Other ways of looking at the statistics can be set up by writing queries that use the same underlying statistics access functions as these standard views do. The per-database access functions accept a database OID to identify which database to report on. The per-table and per-index functions accept a table or index OID (note that only tables and indexes in the current database can be seen with these functions). The per-backend access functions accept a backend ID number, which ranges from one to the number of currently active backends.
Table 10-2. Statistics Access Functions
|pg_stat_get_db_numbackends(oid)||integer||Number of active backends in database|
|pg_stat_get_db_xact_commit(oid)||bigint||Transactions committed in database|
|pg_stat_get_db_xact_rollback(oid)||bigint||Transactions rolled back in database|
|pg_stat_get_db_blocks_fetched(oid)||bigint||Number of disk block fetch requests for database|
|pg_stat_get_db_blocks_hit(oid)||bigint||Number of disk block requests found in cache for database|
|pg_stat_get_numscans(oid)||bigint||Number of sequential scans done when argument is a table, or number of index scans done when argument is an index|
|pg_stat_get_tuples_returned(oid)||bigint||Number of tuples read by sequential scans when argument is a table, or number of index tuples read when argument is an index|
|pg_stat_get_tuples_fetched(oid)||bigint||Number of valid (unexpired) table tuples fetched by sequential scans when argument is a table, or fetched by index scans using this index when argument is an index|
|pg_stat_get_tuples_inserted(oid)||bigint||Number of tuples inserted into table|
|pg_stat_get_tuples_updated(oid)||bigint||Number of tuples updated in table|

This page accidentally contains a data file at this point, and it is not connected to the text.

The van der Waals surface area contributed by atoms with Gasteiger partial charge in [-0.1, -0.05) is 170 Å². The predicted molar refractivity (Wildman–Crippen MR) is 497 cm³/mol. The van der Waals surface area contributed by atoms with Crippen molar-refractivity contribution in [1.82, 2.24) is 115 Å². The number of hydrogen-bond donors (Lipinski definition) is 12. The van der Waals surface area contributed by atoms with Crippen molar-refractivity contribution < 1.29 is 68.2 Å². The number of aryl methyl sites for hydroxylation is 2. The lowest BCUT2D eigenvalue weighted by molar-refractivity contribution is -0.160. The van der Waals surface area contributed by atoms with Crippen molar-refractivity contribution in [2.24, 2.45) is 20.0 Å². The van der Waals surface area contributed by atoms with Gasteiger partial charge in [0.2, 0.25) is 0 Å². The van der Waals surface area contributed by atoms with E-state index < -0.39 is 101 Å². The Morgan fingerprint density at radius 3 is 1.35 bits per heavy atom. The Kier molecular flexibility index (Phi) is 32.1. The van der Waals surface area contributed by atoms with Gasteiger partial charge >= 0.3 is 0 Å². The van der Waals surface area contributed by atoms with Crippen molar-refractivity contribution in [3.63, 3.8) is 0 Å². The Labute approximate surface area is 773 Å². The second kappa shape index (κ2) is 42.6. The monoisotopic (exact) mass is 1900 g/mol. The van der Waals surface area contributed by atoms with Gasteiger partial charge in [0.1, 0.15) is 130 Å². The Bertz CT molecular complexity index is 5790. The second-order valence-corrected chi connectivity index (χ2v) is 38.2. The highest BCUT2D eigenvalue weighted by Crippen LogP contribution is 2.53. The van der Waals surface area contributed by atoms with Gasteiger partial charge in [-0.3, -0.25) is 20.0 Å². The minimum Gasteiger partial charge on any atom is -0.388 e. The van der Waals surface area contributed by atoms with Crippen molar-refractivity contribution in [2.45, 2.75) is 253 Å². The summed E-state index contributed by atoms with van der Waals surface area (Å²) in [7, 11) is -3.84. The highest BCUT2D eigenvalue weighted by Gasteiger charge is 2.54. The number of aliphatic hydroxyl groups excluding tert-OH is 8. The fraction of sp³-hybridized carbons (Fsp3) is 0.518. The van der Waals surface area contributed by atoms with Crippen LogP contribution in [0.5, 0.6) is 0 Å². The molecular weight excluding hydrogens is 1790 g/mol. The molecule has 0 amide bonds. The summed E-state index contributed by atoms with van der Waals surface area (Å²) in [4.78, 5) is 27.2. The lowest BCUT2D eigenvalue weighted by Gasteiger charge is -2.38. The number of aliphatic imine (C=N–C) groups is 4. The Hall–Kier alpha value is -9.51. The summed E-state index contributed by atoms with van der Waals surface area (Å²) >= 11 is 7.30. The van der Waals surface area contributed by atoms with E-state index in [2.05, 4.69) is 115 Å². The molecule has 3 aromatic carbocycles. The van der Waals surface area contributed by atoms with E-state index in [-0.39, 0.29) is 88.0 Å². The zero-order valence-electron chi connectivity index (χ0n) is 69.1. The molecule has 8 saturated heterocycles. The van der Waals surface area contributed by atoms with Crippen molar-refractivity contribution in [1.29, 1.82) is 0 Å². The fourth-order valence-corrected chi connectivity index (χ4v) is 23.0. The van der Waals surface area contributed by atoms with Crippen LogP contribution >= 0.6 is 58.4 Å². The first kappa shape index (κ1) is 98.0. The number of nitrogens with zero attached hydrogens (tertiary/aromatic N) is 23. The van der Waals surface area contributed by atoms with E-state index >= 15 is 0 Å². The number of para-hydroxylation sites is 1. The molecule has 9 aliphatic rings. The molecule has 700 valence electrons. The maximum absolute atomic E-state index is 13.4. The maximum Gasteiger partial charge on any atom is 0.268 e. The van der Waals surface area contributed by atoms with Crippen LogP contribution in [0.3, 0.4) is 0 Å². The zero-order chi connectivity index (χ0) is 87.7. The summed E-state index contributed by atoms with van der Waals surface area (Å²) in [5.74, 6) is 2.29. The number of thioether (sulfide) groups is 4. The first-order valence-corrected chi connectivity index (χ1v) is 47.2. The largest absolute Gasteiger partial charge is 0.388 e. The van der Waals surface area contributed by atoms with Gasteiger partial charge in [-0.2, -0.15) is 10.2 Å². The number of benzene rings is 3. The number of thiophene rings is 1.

|pg_stat_get_tuples_deleted(oid)||bigint||Number of tuples deleted from table|
|pg_stat_get_blocks_fetched(oid)||bigint||Number of disk block fetch requests for table or index|
|pg_stat_get_blocks_hit(oid)||bigint||Number of disk block requests found in cache for table or index|
|pg_stat_get_backend_idset()||set of integer||Set of currently active backend IDs (from 1 to N where N is the number of active backends). See usage example below.|
|pg_stat_get_backend_pid(integer)||integer||PID of backend process|
|pg_stat_get_backend_dbid(integer)||oid||Database ID of backend process|
|pg_stat_get_backend_userid(integer)||oid||User ID of backend process|
|pg_stat_get_backend_activity(integer)||text||Current query of backend process (NULL if caller is not superuser)|
Note: blocks_fetched minus blocks_hit gives the number of kernel read() calls issued for the table, index, or database; but the actual number of physical reads is usually lower due to kernel-level buffering.
The function pg_stat_get_backend_idset provides a convenient way to generate one row for each active backend. For example, to show the PIDs and current queries of all backends:
SELECT pg_stat_get_backend_pid(S.backendid) AS procpid, pg_stat_get_backend_activity(S.backendid) AS current_query FROM (SELECT pg_stat_get_backend_idset() AS backendid) AS S;